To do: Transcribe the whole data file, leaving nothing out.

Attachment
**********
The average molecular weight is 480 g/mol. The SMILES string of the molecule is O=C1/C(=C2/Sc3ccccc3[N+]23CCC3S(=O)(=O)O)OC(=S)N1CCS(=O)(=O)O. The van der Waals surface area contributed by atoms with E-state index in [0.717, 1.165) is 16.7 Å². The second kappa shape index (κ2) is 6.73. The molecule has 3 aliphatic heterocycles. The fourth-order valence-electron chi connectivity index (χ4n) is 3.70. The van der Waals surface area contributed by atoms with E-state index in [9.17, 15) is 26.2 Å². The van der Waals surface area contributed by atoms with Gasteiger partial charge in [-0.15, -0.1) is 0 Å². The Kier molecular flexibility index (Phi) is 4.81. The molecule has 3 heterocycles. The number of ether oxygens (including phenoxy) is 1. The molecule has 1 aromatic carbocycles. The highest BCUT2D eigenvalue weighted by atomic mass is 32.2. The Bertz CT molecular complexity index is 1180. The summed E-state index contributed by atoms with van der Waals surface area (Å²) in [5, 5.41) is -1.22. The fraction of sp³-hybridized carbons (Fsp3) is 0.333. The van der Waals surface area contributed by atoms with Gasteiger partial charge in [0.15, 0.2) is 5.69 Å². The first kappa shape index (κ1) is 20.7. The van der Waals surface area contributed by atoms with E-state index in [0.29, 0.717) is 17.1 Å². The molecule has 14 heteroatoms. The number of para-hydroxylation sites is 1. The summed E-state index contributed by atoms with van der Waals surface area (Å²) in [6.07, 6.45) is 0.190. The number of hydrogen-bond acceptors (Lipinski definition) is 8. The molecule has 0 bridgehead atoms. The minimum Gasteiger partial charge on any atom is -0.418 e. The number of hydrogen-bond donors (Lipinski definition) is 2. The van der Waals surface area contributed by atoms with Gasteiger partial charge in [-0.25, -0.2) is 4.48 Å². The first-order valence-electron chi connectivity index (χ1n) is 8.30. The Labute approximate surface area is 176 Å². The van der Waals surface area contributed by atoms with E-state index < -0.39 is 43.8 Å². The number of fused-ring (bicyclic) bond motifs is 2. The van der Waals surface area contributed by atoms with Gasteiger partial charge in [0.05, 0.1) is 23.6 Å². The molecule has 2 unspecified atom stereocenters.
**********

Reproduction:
The average molecular weight is 480 g/mol. The SMILES string of the molecule is O=C1/C(=C2/Sc3ccccc3[N+]23CCC3S(=O)(=O)O)OC(=S)N1CCS(=O)(=O)O. The van der Waals surface area contributed by atoms with E-state index in [0.717, 1.165) is 16.7 Å². The second kappa shape index (κ2) is 6.73. The molecule has 3 aliphatic heterocycles. The fourth-order valence-electron chi connectivity index (χ4n) is 3.70. The van der Waals surface area contributed by atoms with E-state index in [9.17, 15) is 26.2 Å². The van der Waals surface area contributed by atoms with Gasteiger partial charge in [-0.15, -0.1) is 0 Å². The Kier molecular flexibility index (Phi) is 4.81. The molecule has 3 heterocycles. The number of ether oxygens (including phenoxy) is 1. The molecule has 1 aromatic carbocycles. The highest BCUT2D eigenvalue weighted by atomic mass is 32.2. The Bertz CT molecular complexity index is 1180. The summed E-state index contributed by atoms with van der Waals surface area (Å²) in [5, 5.41) is -1.22. The fraction of sp³-hybridized carbons (Fsp3) is 0.333. The van der Waals surface area contributed by atoms with Gasteiger partial charge in [0.15, 0.2) is 5.69 Å². The first kappa shape index (κ1) is 20.7. The van der Waals surface area contributed by atoms with E-state index in [0.29, 0.717) is 17.1 Å². The molecule has 14 heteroatoms. The number of para-hydroxylation sites is 1. The summed E-state index contributed by atoms with van der Waals surface area (Å²) in [6.07, 6.45) is 0.190. The number of hydrogen-bond acceptors (Lipinski definition) is 8. The molecule has 0 bridgehead atoms. The minimum Gasteiger partial charge on any atom is -0.418 e. The number of hydrogen-bond donors (Lipinski definition) is 2. The van der Waals surface area contributed by atoms with Gasteiger partial charge in [-0.25, -0.2) is 4.48 Å². The first-order valence-electron chi connectivity index (χ1n) is 8.30. The Labute approximate surface area is 176 Å². The van der Waals surface area contributed by atoms with E-state index < -0.39 is 43.8 Å². The number of fused-ring (bicyclic) bond motifs is 2. The van der Waals surface area contributed by atoms with Gasteiger partial charge in [0.05, 0.1) is 23.6 Å². The molecule has 2 unspecified atom stereocenters.